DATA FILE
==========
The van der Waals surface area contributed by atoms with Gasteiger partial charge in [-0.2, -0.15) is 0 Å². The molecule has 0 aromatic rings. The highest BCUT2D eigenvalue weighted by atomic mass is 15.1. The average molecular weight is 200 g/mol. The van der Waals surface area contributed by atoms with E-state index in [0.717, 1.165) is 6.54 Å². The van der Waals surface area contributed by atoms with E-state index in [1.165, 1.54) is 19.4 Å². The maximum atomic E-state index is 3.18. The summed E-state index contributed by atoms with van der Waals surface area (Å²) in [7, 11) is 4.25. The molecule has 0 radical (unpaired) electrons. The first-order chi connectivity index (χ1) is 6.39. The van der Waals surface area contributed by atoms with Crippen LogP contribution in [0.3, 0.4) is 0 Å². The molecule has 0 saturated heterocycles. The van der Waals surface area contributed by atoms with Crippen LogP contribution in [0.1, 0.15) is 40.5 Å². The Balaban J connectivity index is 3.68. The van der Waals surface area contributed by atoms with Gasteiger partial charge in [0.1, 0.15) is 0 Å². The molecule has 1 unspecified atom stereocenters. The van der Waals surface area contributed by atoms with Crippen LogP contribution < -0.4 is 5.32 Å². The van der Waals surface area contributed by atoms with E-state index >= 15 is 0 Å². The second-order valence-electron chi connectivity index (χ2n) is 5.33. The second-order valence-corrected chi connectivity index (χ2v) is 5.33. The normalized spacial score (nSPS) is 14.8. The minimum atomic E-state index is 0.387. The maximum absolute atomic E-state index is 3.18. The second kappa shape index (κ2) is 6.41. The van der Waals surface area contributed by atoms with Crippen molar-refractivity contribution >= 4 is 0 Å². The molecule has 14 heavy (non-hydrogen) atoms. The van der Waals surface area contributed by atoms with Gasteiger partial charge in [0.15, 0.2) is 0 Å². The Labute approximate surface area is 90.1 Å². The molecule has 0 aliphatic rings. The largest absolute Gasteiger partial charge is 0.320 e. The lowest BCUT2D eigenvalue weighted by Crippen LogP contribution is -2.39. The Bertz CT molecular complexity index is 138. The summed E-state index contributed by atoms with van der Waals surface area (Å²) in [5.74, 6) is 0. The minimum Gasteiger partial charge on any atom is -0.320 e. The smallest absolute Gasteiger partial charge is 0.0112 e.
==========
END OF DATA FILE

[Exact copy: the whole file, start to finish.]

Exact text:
The van der Waals surface area contributed by atoms with Gasteiger partial charge in [-0.2, -0.15) is 0 Å². The molecule has 0 aromatic rings. The highest BCUT2D eigenvalue weighted by atomic mass is 15.1. The average molecular weight is 200 g/mol. The van der Waals surface area contributed by atoms with E-state index in [0.717, 1.165) is 6.54 Å². The van der Waals surface area contributed by atoms with E-state index in [1.165, 1.54) is 19.4 Å². The maximum atomic E-state index is 3.18. The summed E-state index contributed by atoms with van der Waals surface area (Å²) in [7, 11) is 4.25. The molecule has 0 radical (unpaired) electrons. The first-order chi connectivity index (χ1) is 6.39. The van der Waals surface area contributed by atoms with Crippen LogP contribution in [0.3, 0.4) is 0 Å². The molecule has 0 saturated heterocycles. The van der Waals surface area contributed by atoms with Crippen LogP contribution in [0.1, 0.15) is 40.5 Å². The Balaban J connectivity index is 3.68. The van der Waals surface area contributed by atoms with Gasteiger partial charge in [0.1, 0.15) is 0 Å². The molecule has 1 unspecified atom stereocenters. The van der Waals surface area contributed by atoms with Crippen LogP contribution < -0.4 is 5.32 Å². The van der Waals surface area contributed by atoms with E-state index >= 15 is 0 Å². The second-order valence-electron chi connectivity index (χ2n) is 5.33. The second-order valence-corrected chi connectivity index (χ2v) is 5.33. The normalized spacial score (nSPS) is 14.8. The minimum atomic E-state index is 0.387. The maximum absolute atomic E-state index is 3.18. The second kappa shape index (κ2) is 6.41. The van der Waals surface area contributed by atoms with Crippen molar-refractivity contribution >= 4 is 0 Å². The molecule has 14 heavy (non-hydrogen) atoms. The van der Waals surface area contributed by atoms with Gasteiger partial charge in [0.15, 0.2) is 0 Å². The Labute approximate surface area is 90.1 Å². The molecule has 0 aliphatic rings. The largest absolute Gasteiger partial charge is 0.320 e. The lowest BCUT2D eigenvalue weighted by Crippen LogP contribution is -2.39. The Bertz CT molecular complexity index is 138. The summed E-state index contributed by atoms with van der Waals surface area (Å²) in [5.74, 6) is 0. The minimum Gasteiger partial charge on any atom is -0.320 e. The smallest absolute Gasteiger partial charge is 0.0112 e.